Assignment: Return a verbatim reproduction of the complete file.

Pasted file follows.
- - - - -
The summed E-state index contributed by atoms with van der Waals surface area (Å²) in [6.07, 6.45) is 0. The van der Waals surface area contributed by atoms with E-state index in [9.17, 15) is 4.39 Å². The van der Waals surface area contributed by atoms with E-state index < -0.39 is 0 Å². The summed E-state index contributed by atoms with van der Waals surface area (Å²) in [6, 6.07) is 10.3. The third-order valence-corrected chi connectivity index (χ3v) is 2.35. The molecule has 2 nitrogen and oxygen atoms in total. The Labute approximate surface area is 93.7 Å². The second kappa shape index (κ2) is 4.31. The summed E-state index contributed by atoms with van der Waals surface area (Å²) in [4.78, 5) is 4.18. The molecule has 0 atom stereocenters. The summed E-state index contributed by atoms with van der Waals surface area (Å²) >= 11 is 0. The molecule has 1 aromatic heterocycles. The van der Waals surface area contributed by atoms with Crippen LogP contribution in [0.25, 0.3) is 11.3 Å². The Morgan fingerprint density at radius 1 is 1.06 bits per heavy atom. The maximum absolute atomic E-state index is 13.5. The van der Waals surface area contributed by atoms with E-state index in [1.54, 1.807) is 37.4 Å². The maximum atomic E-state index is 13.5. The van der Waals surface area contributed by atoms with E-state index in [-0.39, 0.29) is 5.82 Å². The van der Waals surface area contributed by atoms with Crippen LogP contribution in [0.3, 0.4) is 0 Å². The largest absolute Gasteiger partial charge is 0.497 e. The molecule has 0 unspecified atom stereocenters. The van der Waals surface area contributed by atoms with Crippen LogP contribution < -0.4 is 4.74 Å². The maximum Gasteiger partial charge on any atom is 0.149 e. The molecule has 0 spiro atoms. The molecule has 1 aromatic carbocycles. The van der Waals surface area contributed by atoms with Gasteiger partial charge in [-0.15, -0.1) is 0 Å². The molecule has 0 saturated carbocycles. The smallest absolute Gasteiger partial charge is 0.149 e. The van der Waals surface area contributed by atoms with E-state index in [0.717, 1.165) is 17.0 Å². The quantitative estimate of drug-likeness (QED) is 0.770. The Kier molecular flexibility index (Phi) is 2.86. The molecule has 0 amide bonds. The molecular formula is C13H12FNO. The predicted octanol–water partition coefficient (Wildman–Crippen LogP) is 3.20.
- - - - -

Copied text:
The summed E-state index contributed by atoms with van der Waals surface area (Å²) in [6.07, 6.45) is 0. The van der Waals surface area contributed by atoms with E-state index in [9.17, 15) is 4.39 Å². The van der Waals surface area contributed by atoms with E-state index < -0.39 is 0 Å². The summed E-state index contributed by atoms with van der Waals surface area (Å²) in [6, 6.07) is 10.3. The third-order valence-corrected chi connectivity index (χ3v) is 2.35. The molecule has 2 nitrogen and oxygen atoms in total. The Labute approximate surface area is 93.7 Å². The second kappa shape index (κ2) is 4.31. The summed E-state index contributed by atoms with van der Waals surface area (Å²) in [4.78, 5) is 4.18. The molecule has 0 atom stereocenters. The summed E-state index contributed by atoms with van der Waals surface area (Å²) >= 11 is 0. The molecule has 1 aromatic heterocycles. The van der Waals surface area contributed by atoms with Crippen LogP contribution in [0.25, 0.3) is 11.3 Å². The Morgan fingerprint density at radius 1 is 1.06 bits per heavy atom. The maximum absolute atomic E-state index is 13.5. The van der Waals surface area contributed by atoms with E-state index in [1.54, 1.807) is 37.4 Å². The maximum atomic E-state index is 13.5. The van der Waals surface area contributed by atoms with E-state index in [-0.39, 0.29) is 5.82 Å². The van der Waals surface area contributed by atoms with Crippen LogP contribution in [0.3, 0.4) is 0 Å². The largest absolute Gasteiger partial charge is 0.497 e. The molecule has 0 unspecified atom stereocenters. The van der Waals surface area contributed by atoms with Crippen LogP contribution < -0.4 is 4.74 Å². The maximum Gasteiger partial charge on any atom is 0.149 e. The molecule has 0 spiro atoms. The molecule has 1 aromatic carbocycles. The van der Waals surface area contributed by atoms with Gasteiger partial charge in [-0.15, -0.1) is 0 Å². The molecule has 0 saturated carbocycles. The smallest absolute Gasteiger partial charge is 0.149 e. The van der Waals surface area contributed by atoms with E-state index in [0.717, 1.165) is 17.0 Å². The quantitative estimate of drug-likeness (QED) is 0.770. The Kier molecular flexibility index (Phi) is 2.86. The molecule has 0 amide bonds. The molecular formula is C13H12FNO. The predicted octanol–water partition coefficient (Wildman–Crippen LogP) is 3.20.